Twitch: The Online Gamer's Internet Couch
Back in my childhood, in an age when PCs were machines of myth and Steam was unheard of, my fondest memories of multiplayer gaming were on the couch. Me and my friends would get together not only to play multiplayer games on console but also to experience single player adventures, keeping each other entertained along the way with banter and commentary. Now, the gatherings on the couch are few and far between, with multiplayer being just a few clicks away on our hard earned gaming rigs. But for those of us who still yearn for the experience of vicariously enjoying someone else play live, there’s Twitch. Most would perceive Twitch as a video broadcasting service but I consider Twitch to be the biggest provider of online internet couches.
Twitch doesn’t have the fittings of your traditional couch and console viewing setup. Thousands of computer monitors and phone screens replace the singular big screen TV that everybody would crowd around. Couch cushions and the occasional blanket give way to office chairs, beds, and passenger car seats (don’t Twitch and drive), depending on the viewer. The vocal banter that a person playing a game would hear is silent, as Twitch broadcasters now turn to the fickle walls of text and emotes known as Twitch chat. The experience that once only catered to a few people at a time can now reach hundreds or thousands of people through the power of the internet.
Though the differences are stark the core spirit of the couch experience hides within the emote spam and copypastas of Twitch chat. Much like the members of a physical couch, every single viewer is there to enjoy one thing: watching another person play video games. Spectators near and far crack jokes, hype incredible moments, or lament shortcomings. Inside jokes amongst viewers take the form of Twitch emotes and ever infamous copypasta. Broadcasters entertain their audience by providing funny commentary, overexaggerated analysis, or by just being absurdly good at the game they’re playing. Communities form, and those who would ordinarily pay for snacks and drinks now offer up their PayPal funds for donations and subscriptions.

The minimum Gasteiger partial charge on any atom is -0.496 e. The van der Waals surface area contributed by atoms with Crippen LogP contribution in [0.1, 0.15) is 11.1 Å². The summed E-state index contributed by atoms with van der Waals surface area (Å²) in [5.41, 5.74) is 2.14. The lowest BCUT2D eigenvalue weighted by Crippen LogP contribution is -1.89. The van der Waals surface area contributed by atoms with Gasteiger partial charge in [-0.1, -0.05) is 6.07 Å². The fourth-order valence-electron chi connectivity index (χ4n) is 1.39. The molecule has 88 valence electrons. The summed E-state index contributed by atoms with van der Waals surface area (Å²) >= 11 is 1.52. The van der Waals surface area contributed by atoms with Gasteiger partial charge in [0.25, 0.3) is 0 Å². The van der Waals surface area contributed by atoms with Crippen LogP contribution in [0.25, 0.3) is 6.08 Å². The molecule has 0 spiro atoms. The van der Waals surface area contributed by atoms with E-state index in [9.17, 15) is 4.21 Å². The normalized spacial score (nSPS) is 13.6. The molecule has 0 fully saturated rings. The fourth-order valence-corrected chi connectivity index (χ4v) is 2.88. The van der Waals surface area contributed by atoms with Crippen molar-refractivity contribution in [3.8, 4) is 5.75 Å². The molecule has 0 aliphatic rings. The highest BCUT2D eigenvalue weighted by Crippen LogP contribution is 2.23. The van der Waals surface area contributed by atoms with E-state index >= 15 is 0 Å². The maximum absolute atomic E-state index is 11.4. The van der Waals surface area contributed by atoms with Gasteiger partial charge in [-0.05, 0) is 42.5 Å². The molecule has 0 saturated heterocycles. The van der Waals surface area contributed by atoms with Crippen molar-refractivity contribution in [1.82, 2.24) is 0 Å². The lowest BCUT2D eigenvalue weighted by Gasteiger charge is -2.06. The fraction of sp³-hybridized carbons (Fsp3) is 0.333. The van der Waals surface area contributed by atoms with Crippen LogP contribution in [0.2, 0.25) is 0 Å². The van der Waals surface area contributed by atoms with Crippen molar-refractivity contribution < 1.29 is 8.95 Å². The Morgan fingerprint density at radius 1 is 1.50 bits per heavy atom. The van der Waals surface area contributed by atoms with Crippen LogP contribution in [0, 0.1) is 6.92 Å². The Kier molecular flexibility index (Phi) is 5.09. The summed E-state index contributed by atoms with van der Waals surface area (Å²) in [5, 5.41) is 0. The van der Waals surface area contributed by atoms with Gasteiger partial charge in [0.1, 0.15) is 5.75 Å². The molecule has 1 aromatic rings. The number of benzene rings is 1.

Couch management is just as important in real life as it is on a Twitch couch. Whether or not a couch tailors to salty swearing sailors or kicking you out at the slightest mention of anything offensive, the job of a moderator is to help maintain the couch environment. Similar to the nagging of my parents to keep noise levels down, timeouts and slow mode keep chat from becoming a mosh pit of complete disorder. If guests truly overstay their welcome, banhammers are merely a click away from delivering silencing retribution.
Not every couch is perfect and internet couches are no exception. It should go without saying that the worst couches are the ones that are empty. Countless small-time Twitch streamers share the plight of having nobody to share their video game journey with. Even if there is an audience, the wrong kind of people can get on your couch: the spammer that constantly asks a streamer to do something is akin to the one “friend” that just doesn’t know his limits and puts his stinky feet up like he owns the place. Chill conversations can turn into heated debates more often thanks to the nature of internet anonymity emboldening verbal firestarters. Lurkers may be nice to have for the numbers, but any host will agree that a guest who ends up just taking a nap on the couch doesn’t really contribute much to the ambiance.
Despite these problems, Twitch continues to be the premier internet couch provider that caters to dozens of couch communities. The couch experience is not limited to watching someone speedrun Super Mario Sunshine or boarding the hype train of a Dota 2 tournament. New couches in the realms of social eating, creative activities, and gaming talk shows have opened the floodgates for new genres of interactive entertainment. With the added support of viewer subscriptions and donations enabling streamers to continue manning their couches, the future of Twitch appears promising as viewers continue to find and create couches worldwide.
While we’re on the topic of internet couches, go check out the MMOs.com couch over here. Their couch is pretty comfy, has a podcast every Tuesday at 4PM Pacific Time, and you’ll see me there from time to time. I also have a couch, here, where I do things like play Splatoon, Tree of Savior, and Warframe.